It never asked for my password, it just flat-out failed. After some digging, I realised that the force behind this was my use of ssh-agent, a daemon that holds onto the myriad of keys (and their respective passwords) that I use to access all of my servers. It turns out that by default ssh-agent attempts to use every key you've got to access a server. However, because the destination server usually rejects login attempts > 6, the whole thing blows up before it ever gets to the "enter your password" step.

The solution is this handy one-liner in your ssh client config (~/.ssh/config or /etc/ssh/ssh_config):

  Host *
    IdentitiesOnly yes

Contrary to what you might think this means, IdentitiesOnly doesn't force the use of identities, rather it tells the client to only use identities explicitly defined for this host. This way my client uses identities assigned to a host via the config, and if one isn't set, it isn't used.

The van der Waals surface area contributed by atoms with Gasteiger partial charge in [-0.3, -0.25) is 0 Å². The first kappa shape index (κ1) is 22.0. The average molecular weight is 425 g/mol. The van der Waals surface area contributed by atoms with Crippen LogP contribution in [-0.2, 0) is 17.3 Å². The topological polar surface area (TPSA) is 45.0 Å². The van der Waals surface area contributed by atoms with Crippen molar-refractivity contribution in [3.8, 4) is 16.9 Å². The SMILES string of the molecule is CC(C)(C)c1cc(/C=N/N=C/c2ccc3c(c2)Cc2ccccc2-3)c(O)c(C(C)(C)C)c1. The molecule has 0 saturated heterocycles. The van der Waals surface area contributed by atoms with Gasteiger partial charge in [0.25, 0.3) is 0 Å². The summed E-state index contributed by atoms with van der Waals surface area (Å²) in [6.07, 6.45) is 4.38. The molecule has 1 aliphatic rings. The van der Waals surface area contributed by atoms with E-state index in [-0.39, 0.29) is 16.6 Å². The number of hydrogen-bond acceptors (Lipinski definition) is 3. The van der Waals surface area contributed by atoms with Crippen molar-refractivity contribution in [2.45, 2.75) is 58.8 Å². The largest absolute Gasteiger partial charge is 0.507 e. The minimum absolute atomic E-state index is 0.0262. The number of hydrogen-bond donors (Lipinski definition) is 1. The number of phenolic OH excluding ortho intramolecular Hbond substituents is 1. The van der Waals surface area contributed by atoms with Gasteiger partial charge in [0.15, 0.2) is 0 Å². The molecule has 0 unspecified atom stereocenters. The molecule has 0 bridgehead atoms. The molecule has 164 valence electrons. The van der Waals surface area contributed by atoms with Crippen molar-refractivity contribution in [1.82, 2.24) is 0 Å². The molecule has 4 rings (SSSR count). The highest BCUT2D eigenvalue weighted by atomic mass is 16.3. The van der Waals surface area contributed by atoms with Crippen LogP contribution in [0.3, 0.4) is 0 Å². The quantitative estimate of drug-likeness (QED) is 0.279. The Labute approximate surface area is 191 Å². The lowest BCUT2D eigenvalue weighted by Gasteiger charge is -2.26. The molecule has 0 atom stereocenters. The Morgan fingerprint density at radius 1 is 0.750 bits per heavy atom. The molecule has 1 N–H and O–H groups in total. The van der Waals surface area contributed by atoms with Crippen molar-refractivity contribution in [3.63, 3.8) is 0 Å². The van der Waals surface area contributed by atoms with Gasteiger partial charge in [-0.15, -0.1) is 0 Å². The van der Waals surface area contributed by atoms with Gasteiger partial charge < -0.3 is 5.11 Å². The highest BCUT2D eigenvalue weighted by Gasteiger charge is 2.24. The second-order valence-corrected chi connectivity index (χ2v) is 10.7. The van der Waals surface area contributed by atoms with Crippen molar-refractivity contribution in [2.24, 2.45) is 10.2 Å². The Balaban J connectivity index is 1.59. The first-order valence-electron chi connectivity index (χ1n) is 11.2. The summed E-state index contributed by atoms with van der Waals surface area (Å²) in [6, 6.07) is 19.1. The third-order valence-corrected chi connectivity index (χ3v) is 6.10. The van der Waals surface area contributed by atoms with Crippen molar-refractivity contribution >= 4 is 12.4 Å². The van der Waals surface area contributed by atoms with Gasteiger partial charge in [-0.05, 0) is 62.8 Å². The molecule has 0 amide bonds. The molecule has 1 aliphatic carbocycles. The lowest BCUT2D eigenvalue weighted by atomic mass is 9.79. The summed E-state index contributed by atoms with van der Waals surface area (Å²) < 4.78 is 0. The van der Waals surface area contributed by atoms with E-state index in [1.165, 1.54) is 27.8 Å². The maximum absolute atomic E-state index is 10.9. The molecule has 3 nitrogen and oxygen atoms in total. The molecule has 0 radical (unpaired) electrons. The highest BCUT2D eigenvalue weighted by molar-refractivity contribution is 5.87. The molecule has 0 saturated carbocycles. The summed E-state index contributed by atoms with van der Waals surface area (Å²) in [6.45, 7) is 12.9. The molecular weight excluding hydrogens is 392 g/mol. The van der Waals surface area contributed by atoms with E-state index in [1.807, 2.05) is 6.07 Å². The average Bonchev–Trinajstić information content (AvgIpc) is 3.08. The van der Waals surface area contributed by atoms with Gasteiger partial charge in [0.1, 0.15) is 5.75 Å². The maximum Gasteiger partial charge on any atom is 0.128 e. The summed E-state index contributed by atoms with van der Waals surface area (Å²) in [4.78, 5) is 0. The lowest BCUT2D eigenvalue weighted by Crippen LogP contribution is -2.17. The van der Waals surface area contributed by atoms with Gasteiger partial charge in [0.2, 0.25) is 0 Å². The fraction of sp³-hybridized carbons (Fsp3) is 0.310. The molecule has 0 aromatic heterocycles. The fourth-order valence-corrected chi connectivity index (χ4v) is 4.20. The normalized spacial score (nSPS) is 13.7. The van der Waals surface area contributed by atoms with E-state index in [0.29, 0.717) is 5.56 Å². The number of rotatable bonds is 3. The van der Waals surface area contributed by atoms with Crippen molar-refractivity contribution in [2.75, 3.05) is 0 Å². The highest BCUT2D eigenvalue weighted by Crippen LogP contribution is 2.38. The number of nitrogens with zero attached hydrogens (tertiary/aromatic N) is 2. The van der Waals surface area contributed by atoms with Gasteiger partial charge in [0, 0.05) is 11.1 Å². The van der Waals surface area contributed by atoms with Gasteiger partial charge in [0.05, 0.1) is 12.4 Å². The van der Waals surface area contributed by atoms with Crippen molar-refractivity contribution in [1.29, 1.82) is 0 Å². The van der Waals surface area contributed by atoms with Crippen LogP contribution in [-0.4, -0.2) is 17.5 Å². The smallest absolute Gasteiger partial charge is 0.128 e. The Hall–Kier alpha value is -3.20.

Why this isn't the default is beyond me.

November 09, 2008 12:53 +0000  |  Geek Stuff Linux 0

I think that it's been more than 12 hours. More like 14... it's all a blur really.

I started today with a lofty goal: do a complete system wipe of Moulinrouge, my file/web/mail server that hosts pretty much all of my life... including this site. I decided to take the last step in my abandonment of Gentoo Linux in favour of my new love, Arch Linux, the process of which only added to the difficulty. I also moved my DNS and DHCP servers to Serenity my firewall machine as I'd gotten tired of the various exceptions I had to make to host those services with Moulinrouge.

Strictly speaking though, the whole thing went rather well. I had rsync'd my entire filesystem over to the 1TB USB2 drive, and the Arch install ran with no problems at all. The biggest hiccup came when I realised that Exim isn't packaged with MySQL support in Arch, so I had to do a manual compile for that one using ABS. A pretty cool experience I might add, though frustrating when you condiser how common such a setup may be. For those interested, I followed a helpful forum post on what needed to be changed and created a simple patch file for PKGBUILD so I can use it again later:

# pacman -S abs
# abs
$ mkdir -p $HOME/abs
$ cp -r /var/abs/extra/exim $HOME/abs/